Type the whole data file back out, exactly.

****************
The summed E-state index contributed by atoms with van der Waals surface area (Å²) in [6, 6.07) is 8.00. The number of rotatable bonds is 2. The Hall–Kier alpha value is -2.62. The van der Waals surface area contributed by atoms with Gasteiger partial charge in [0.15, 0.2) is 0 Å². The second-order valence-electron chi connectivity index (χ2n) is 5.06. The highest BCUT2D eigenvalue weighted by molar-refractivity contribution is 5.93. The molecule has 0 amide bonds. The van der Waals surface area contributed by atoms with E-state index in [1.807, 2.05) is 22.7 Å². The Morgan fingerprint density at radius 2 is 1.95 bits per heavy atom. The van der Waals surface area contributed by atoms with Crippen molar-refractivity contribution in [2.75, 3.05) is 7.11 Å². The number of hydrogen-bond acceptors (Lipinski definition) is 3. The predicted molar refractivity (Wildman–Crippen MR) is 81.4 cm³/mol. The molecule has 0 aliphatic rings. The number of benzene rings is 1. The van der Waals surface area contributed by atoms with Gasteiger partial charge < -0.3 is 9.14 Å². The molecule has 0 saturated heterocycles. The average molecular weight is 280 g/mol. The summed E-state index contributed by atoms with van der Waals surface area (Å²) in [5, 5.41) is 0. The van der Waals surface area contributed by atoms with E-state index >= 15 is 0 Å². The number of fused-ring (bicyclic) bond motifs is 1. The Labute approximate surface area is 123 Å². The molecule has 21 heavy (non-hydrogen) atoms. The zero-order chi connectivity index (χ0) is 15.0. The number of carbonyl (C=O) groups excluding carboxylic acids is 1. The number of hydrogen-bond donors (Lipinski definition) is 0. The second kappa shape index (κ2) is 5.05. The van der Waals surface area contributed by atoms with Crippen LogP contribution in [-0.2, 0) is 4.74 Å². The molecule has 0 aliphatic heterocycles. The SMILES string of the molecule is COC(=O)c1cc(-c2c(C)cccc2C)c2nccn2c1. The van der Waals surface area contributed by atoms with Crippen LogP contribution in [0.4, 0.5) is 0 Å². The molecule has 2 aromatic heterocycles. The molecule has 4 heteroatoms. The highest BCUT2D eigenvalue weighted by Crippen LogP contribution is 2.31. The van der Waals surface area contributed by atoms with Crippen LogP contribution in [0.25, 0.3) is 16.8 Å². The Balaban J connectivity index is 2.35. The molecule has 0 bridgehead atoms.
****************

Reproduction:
The summed E-state index contributed by atoms with van der Waals surface area (Å²) in [6, 6.07) is 8.00. The number of rotatable bonds is 2. The Hall–Kier alpha value is -2.62. The van der Waals surface area contributed by atoms with Gasteiger partial charge in [0.15, 0.2) is 0 Å². The second-order valence-electron chi connectivity index (χ2n) is 5.06. The highest BCUT2D eigenvalue weighted by molar-refractivity contribution is 5.93. The molecule has 0 amide bonds. The van der Waals surface area contributed by atoms with E-state index in [1.807, 2.05) is 22.7 Å². The Morgan fingerprint density at radius 2 is 1.95 bits per heavy atom. The van der Waals surface area contributed by atoms with Crippen molar-refractivity contribution in [2.75, 3.05) is 7.11 Å². The number of hydrogen-bond acceptors (Lipinski definition) is 3. The predicted molar refractivity (Wildman–Crippen MR) is 81.4 cm³/mol. The molecule has 0 aliphatic rings. The number of benzene rings is 1. The van der Waals surface area contributed by atoms with Gasteiger partial charge < -0.3 is 9.14 Å². The molecule has 0 saturated heterocycles. The average molecular weight is 280 g/mol. The summed E-state index contributed by atoms with van der Waals surface area (Å²) in [5, 5.41) is 0. The van der Waals surface area contributed by atoms with E-state index >= 15 is 0 Å². The number of fused-ring (bicyclic) bond motifs is 1. The Labute approximate surface area is 123 Å². The molecule has 21 heavy (non-hydrogen) atoms. The zero-order chi connectivity index (χ0) is 15.0. The number of carbonyl (C=O) groups excluding carboxylic acids is 1. The number of hydrogen-bond donors (Lipinski definition) is 0. The second kappa shape index (κ2) is 5.05. The van der Waals surface area contributed by atoms with Crippen LogP contribution in [-0.2, 0) is 4.74 Å². The molecule has 0 aliphatic heterocycles. The SMILES string of the molecule is COC(=O)c1cc(-c2c(C)cccc2C)c2nccn2c1. The van der Waals surface area contributed by atoms with Crippen LogP contribution in [0.4, 0.5) is 0 Å². The molecule has 2 aromatic heterocycles. The molecule has 4 heteroatoms. The highest BCUT2D eigenvalue weighted by Crippen LogP contribution is 2.31. The van der Waals surface area contributed by atoms with Crippen LogP contribution in [0.25, 0.3) is 16.8 Å². The Balaban J connectivity index is 2.35. The molecule has 0 bridgehead atoms.